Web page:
Why Leadership Transitions Are Important

Why Leadership Transitions Are Important
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Leadership Transitions Matter
The pace of change affects shifts in leadership. High level executives are transitioning into new roles at an ever faster pace. As they move upward and into different roles, their ability to perform at the top of their game significantly impacts the course and success of the business. Leadership transitions are important because they have an outsized influence on the success or failure of the entire organization.

The Size of the Impact
McKinsey reports that when it’s done right, successful leadership transitions correlate to 90% of the new leader’s teams meeting performance goals over three years. When transitions to leadership are done wrong, the new leader’s teams have a 20% decrease in employee engagement and 15% lower performance. And the most distressing of all the statistics reported is that between a quarter and a half of leadership transitions are at least disappointing and at most deemed a failure.

What’s Going Wrong?
We know from our leadership simulation assessment data that most leaders are ill-prepared to take on their new role. We know from new manager training feedback that new people leaders face common challenges like complex organizational politics and minimal support as they take the reins of the new position. Organizations may try to boost the chances of success of their new leaders by providing mentors, onboarding programs, or executive coaching.

We know from people manager assessment data that these approaches are helpful to some, but they’re not enough.

A Better Leadership Transition Preparation Plan
We know from action learning leadership development participants that to take on any new challenge, it’s best to spend time investigating the current situation and determining future, realistic, and attainable-but-challenging goals. It’s a three-pronged approach that begins with a thorough assessment; moves to a strategic plan designed in coordination with the leader’s key stakeholders; and finally implements the plan through action steps that are adjusted as needed.

  1. Assess Yourself and The Current Situation
    First, you need to know where you are starting from as a leader. Get a proven leadership assessment of your leadership readiness, performance, potential, and skill gaps so that you and your boss can create a customized individual leadership development plan to set you and your team up for success.

    Then seek a thorough understanding of the business’ current performance, organizational culture, team members’ competence and attitudes, and what the company expects of you. This evaluation of the current state should provide a 360 degree view of what matters most and to whom.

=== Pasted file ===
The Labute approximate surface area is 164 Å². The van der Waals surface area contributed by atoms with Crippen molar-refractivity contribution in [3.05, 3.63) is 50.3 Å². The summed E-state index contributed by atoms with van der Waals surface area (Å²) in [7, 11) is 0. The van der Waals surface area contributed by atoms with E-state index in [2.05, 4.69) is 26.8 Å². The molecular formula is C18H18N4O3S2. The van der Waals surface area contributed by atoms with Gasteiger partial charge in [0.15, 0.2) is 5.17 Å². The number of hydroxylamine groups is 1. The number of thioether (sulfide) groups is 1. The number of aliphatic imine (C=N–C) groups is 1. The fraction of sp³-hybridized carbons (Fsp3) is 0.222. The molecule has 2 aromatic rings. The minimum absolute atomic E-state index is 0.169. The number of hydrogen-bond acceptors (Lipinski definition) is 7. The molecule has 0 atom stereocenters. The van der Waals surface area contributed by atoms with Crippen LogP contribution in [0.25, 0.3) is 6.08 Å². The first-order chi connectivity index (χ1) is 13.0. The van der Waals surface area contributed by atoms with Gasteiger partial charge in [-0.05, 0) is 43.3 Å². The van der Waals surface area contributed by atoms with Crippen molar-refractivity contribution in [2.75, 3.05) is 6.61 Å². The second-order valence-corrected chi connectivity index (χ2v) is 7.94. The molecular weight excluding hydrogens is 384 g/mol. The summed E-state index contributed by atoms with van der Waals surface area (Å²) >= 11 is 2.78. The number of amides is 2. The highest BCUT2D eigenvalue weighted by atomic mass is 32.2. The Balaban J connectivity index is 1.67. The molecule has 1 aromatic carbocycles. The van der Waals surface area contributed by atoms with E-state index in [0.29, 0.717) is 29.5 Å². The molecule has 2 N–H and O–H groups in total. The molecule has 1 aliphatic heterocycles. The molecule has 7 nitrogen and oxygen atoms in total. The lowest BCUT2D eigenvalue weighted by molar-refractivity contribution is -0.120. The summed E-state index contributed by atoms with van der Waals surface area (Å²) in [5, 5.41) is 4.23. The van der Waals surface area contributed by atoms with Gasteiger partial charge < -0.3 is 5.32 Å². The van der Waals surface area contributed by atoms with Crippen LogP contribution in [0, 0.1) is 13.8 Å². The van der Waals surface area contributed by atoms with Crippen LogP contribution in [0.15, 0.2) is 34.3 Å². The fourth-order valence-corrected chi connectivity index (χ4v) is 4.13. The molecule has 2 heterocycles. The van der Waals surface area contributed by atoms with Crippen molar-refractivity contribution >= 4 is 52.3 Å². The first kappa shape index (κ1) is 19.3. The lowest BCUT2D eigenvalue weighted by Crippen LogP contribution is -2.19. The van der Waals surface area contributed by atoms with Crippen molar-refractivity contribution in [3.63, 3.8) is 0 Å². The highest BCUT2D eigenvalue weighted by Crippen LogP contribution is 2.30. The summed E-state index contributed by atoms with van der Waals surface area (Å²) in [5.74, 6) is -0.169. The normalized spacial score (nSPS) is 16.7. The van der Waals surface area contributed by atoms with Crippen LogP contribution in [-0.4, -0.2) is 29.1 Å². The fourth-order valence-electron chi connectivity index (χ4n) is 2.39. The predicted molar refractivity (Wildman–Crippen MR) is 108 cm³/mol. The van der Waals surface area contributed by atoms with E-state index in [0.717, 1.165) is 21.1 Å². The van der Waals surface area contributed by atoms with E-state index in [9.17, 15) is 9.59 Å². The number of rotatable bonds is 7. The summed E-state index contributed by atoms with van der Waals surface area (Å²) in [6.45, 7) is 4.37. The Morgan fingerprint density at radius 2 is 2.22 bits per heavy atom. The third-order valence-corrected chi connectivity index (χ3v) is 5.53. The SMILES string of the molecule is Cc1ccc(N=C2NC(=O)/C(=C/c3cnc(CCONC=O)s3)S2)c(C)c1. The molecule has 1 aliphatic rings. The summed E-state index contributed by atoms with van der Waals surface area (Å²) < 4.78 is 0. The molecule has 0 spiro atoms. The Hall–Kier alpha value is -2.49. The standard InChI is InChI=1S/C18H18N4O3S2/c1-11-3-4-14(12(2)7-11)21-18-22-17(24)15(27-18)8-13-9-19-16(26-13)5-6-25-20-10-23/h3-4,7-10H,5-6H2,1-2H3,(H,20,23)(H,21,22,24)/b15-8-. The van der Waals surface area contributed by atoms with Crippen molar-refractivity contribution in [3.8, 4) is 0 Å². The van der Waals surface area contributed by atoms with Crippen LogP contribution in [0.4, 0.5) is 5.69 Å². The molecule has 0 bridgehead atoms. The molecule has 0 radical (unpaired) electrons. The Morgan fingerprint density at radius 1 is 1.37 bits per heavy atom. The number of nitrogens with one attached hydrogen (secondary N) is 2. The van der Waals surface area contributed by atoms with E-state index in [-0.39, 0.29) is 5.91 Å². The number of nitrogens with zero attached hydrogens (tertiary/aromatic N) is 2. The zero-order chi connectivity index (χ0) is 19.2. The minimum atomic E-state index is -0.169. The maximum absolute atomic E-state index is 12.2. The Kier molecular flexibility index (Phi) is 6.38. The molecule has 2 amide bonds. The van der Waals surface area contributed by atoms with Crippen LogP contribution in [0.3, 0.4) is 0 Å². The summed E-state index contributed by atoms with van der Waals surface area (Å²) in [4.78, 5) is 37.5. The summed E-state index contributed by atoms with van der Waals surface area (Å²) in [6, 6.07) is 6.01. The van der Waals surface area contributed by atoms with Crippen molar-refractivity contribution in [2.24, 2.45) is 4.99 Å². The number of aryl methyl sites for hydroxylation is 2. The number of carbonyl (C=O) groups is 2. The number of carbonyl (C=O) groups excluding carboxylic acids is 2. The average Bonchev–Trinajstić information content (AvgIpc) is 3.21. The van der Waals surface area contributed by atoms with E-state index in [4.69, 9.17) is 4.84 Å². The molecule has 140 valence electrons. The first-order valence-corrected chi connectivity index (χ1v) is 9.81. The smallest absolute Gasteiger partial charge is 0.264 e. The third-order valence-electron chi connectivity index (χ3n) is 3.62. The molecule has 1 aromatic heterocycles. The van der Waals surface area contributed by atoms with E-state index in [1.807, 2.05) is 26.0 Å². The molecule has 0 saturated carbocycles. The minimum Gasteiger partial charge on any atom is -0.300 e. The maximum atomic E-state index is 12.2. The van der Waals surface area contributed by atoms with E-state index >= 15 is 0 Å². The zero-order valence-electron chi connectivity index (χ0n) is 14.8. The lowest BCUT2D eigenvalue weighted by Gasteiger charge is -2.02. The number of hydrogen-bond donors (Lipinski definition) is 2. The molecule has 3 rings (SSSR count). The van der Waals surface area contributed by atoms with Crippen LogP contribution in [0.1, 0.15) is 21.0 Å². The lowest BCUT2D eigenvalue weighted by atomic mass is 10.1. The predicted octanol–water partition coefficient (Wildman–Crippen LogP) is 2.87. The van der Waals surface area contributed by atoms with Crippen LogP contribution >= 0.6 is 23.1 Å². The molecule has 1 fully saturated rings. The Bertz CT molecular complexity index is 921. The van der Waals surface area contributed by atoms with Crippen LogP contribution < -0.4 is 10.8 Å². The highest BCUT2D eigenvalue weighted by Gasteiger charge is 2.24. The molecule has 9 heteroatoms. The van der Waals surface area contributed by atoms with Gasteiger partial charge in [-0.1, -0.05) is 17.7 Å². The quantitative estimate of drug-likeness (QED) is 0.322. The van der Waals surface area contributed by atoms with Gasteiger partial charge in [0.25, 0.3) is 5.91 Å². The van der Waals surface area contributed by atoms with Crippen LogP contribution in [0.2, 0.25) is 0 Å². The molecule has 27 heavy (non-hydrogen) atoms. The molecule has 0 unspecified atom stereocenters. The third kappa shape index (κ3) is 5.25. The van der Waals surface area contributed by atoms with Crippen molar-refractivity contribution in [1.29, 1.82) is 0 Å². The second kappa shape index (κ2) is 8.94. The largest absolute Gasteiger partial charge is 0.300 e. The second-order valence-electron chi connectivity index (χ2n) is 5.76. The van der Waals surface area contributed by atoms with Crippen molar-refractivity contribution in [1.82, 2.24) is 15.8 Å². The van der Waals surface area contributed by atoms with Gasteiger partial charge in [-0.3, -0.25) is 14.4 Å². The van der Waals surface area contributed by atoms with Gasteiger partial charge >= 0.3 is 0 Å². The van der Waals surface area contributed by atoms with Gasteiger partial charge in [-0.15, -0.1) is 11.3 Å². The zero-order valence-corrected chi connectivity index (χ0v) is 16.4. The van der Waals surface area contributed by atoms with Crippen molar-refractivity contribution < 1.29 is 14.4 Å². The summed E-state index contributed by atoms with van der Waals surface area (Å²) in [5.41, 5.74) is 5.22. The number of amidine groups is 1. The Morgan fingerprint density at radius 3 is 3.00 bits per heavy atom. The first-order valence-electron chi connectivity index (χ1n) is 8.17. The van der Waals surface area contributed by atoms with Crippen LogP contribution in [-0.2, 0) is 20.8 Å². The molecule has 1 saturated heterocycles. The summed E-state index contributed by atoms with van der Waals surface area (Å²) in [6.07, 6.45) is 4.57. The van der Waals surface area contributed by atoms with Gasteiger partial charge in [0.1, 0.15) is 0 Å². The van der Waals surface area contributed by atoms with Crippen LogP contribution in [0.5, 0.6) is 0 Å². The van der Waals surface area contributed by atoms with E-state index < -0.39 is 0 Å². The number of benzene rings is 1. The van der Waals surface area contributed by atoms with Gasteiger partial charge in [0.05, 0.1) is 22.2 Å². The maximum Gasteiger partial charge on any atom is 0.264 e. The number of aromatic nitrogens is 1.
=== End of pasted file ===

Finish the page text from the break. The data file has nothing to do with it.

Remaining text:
This initial assessment step usually takes about 100 days.  While you will probably feel pressure to make immediate changes, take your time and plan strategic changes carefully.  Only make immediate changes that everyone agrees will have a dramatic and long overdue impact to show that you are listening and can get important things done.

    Have you allocated the time required to assess the current situation?

  2. Engage Your Team to Design a Path Forward
    Our organizational alignment research found that strategic clarity accounts for 31% of the difference between high and low performing teams. Once you get the lay of the land and everyone feels heard, it is time to co-create a compelling path forward.  The key is to actively involve your key stakeholders in the process to ensure that they understand, believe in, and are committed to the collective path forward.

    This is when your leadership communication skills will be essential. High performing teams agree upon clear team goals and accountabilities, roles, success metrics, interdependencies, team norms, and processes that make sense within their unique circumstances.  As long as you are clear, fair, and encourage knowledge sharing, keep in mind that you are in this role to develop and execute a team vision with a high performing and highly engaged team.

    Do you feel confident in your ability to co-create a team charter for success?

  3. Take Action
    This stage is where the rubber meets the road, and it requires persistence and careful tracking. Some moves won’t work as you hoped. Be ready to adjust the road forward as needed. Celebrate the successes and learn from the failures.

    You will know you are on the right track when your team’s goals are aligned with overall company goals, the way work gets done on your team helps to move the people AND business priorities forward, and your team works proactively for the benefit of all.

The Bottom Line
Leadership transitions are important and should not be undertaken without careful consideration and planning. Use every bit of support available but know that your success is ultimately on you. Assess, work with the team to strategize the path forward, and act according to your plan.

To learn more about being a successful team leader, download How Strategic Clarity Distinguishes High Performing Leaders – The Elite 6%

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